As time goes on, think about how you can start to influence and support others. Perhaps you immediately feel comfortable challenging bad behaviour in a meeting, in which case go for it! If not, you can still offer encouragement to the person on the receiving end of that behaviour. A sympathetic email afterwards or an offer to go for coffee and talk through how you could help in the future can still help. As you become more confident try speaking out in meetings, joining committees or networks, or raising EDI issues when you see them. Everyone’s path is different, so don’t feel obliged to keep to a predetermined approach — do what you can, when you can.

4) Be kind to yourself when you get it wrong!

We all make mistakes in pretty much every area of our lives, and this is no different. You will almost certainly get things wrong or recognise that your past behaviour has been hurtful or harmful. Of course this doesn’t mean it’s time to give up — just accept that you got it wrong and try not to make the same mistake again.

If you’ve hurt one or more people with a mistake a genuine apology will go a long way, but make sure you don’t make it all about you and your feelings of guilt. A simple ‘I recognise my behaviour has been hurtful and this is what I’m doing to make sure it doesn’t happen again’ is likely to be well-received.

5) And be kind to others…

The more I’ve learned about EDI, the more I’ve realised I don’t know! I’ve also caught myself forgetting how little I knew when I started, and being too quick to judge others when they make mistakes. It’s easy to focus on negatives and be critical of others who are also trying their best to make a difference.

Recognise that other people will make mistakes too, and that their opinions on some issues will be different from yours (in many cases there’s not a ‘right’ or ‘wrong’). There are subtleties and nuances around certain EDI-related areas and at times we’ll disagree — this doesn’t mean we aren’t all fighting towards the same end goal.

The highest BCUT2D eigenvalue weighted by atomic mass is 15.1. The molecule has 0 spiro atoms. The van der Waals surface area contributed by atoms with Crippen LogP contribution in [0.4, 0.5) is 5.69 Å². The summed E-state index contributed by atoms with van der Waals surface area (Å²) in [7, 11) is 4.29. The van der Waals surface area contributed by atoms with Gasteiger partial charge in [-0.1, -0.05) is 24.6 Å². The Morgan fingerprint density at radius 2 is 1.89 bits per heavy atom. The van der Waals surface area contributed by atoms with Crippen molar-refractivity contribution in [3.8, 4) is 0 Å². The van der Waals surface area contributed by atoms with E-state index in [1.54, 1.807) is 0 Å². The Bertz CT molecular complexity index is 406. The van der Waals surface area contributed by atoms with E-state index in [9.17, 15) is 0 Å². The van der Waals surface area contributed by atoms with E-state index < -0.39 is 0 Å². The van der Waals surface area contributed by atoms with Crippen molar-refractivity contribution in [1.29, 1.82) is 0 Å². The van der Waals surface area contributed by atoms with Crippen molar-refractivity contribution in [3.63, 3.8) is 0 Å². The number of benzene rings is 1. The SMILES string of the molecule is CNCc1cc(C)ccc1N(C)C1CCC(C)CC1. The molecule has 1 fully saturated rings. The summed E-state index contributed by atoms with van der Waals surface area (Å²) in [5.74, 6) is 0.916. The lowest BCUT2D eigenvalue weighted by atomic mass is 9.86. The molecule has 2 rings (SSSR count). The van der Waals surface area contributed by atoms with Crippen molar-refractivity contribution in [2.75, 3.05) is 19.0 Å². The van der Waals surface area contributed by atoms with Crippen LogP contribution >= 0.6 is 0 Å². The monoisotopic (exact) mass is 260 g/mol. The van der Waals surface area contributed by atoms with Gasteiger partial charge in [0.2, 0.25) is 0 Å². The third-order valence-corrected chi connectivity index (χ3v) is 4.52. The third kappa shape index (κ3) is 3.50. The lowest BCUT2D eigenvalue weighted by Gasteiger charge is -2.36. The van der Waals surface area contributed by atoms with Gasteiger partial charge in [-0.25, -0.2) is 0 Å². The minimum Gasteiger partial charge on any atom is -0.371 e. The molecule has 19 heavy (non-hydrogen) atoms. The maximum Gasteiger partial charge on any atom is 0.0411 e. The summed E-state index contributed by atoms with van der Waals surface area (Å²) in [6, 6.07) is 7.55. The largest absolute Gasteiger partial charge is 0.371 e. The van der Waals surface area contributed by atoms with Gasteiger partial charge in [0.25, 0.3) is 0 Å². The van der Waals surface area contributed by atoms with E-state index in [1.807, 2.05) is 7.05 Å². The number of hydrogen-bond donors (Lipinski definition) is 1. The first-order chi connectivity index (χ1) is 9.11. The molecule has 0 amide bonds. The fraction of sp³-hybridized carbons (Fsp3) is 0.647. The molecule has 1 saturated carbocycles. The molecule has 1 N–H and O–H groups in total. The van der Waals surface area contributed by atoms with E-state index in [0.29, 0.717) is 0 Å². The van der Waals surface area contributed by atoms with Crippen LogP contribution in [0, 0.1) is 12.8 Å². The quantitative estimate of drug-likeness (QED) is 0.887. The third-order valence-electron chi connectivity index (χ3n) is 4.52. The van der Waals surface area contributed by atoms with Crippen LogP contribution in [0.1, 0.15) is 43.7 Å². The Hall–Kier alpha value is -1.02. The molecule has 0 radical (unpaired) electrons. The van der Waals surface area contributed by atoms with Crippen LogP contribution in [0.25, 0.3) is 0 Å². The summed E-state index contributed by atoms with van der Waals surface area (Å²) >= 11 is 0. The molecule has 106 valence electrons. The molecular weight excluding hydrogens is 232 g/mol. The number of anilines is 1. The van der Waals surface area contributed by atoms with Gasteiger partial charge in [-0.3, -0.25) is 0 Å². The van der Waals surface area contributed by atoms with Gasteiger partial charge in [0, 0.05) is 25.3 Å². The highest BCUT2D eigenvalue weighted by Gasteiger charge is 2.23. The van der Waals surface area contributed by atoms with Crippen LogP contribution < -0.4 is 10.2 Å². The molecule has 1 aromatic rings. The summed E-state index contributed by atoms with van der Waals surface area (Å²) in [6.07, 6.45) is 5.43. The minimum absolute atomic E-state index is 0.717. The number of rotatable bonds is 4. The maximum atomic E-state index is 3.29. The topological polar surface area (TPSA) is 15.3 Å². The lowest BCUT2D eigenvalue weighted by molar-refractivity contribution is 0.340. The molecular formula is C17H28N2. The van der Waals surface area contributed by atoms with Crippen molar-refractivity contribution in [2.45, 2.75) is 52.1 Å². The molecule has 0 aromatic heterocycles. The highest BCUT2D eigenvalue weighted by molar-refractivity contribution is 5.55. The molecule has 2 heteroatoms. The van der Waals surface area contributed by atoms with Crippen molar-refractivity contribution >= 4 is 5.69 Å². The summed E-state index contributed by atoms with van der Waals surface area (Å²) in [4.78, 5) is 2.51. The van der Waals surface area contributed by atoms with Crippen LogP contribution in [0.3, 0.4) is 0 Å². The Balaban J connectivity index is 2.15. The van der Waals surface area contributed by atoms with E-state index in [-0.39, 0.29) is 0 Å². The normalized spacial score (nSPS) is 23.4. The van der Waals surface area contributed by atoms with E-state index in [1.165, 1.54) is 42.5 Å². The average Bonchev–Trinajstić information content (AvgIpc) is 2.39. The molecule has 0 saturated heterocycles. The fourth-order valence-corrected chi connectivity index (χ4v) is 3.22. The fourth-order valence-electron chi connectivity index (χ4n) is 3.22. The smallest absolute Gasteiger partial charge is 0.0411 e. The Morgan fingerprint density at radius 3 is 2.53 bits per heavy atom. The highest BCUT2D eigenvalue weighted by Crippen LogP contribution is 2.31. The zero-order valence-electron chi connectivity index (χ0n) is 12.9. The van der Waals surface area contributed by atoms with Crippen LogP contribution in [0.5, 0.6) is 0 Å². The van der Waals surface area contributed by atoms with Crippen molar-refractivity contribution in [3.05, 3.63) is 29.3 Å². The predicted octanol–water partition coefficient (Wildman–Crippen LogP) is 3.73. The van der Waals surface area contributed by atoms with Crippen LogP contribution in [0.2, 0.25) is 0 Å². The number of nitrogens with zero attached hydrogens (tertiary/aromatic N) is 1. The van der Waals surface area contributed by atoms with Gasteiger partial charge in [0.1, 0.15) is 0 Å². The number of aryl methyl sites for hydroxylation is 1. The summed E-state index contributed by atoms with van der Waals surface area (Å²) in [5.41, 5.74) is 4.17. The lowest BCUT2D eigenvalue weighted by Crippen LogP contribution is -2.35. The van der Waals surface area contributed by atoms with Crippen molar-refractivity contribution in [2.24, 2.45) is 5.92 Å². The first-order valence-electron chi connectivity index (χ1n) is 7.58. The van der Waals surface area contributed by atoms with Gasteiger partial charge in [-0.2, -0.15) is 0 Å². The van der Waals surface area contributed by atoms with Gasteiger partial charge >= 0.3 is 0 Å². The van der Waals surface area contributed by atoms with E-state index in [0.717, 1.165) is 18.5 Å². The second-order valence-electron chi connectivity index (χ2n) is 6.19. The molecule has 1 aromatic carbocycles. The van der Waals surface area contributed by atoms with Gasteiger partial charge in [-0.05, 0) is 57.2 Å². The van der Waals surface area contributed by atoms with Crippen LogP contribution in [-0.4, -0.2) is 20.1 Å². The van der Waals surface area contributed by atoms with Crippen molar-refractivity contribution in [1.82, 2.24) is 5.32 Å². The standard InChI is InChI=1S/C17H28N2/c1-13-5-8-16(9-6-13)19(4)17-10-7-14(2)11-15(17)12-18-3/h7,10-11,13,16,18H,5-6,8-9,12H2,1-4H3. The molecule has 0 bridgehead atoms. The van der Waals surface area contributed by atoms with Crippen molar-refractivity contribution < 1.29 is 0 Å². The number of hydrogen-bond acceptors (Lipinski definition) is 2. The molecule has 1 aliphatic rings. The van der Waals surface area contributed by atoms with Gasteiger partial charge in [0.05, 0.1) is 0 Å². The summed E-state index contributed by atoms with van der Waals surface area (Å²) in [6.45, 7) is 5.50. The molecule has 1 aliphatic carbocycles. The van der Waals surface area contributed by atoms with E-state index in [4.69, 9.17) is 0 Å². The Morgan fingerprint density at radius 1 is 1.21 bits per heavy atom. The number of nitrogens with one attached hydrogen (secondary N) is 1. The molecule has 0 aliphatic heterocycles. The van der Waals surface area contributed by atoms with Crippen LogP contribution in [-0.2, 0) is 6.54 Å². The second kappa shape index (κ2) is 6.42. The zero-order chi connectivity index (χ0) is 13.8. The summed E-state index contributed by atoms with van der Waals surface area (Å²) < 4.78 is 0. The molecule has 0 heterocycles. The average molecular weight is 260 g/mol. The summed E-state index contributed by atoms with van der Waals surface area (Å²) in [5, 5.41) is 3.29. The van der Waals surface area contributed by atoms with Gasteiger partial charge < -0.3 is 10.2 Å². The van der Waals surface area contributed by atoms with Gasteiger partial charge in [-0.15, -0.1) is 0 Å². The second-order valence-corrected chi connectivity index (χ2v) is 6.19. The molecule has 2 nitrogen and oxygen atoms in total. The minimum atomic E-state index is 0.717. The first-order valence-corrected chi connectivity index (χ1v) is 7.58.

6) Celebrate small victories

We all know the system is slow to change, and it can be frustrating to feel like you’re not seeing a difference. Taking time to recognise the small changes we make can really help to keep our motivation up. Perhaps you notice that someone’s behaviour had changed for the better based on something you said, or you make a suggestion about a policy or procedure that is implemented — whatever it is, it’s at least a small step in the right direction, so remember this when your motivation drops.

My husband expressed it well when we were talking about all this stuff. He said there are some people who will never be convinced of the importance of EDI, and some people who are already convinced. In between are all those people we have the potential to convince — if we can start to influence even some of these people, we can start to change the system from the inside!


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[This post was written by Candice Majewski (@CandiceMajewski), Senior Lecturer at The University of Sheffield]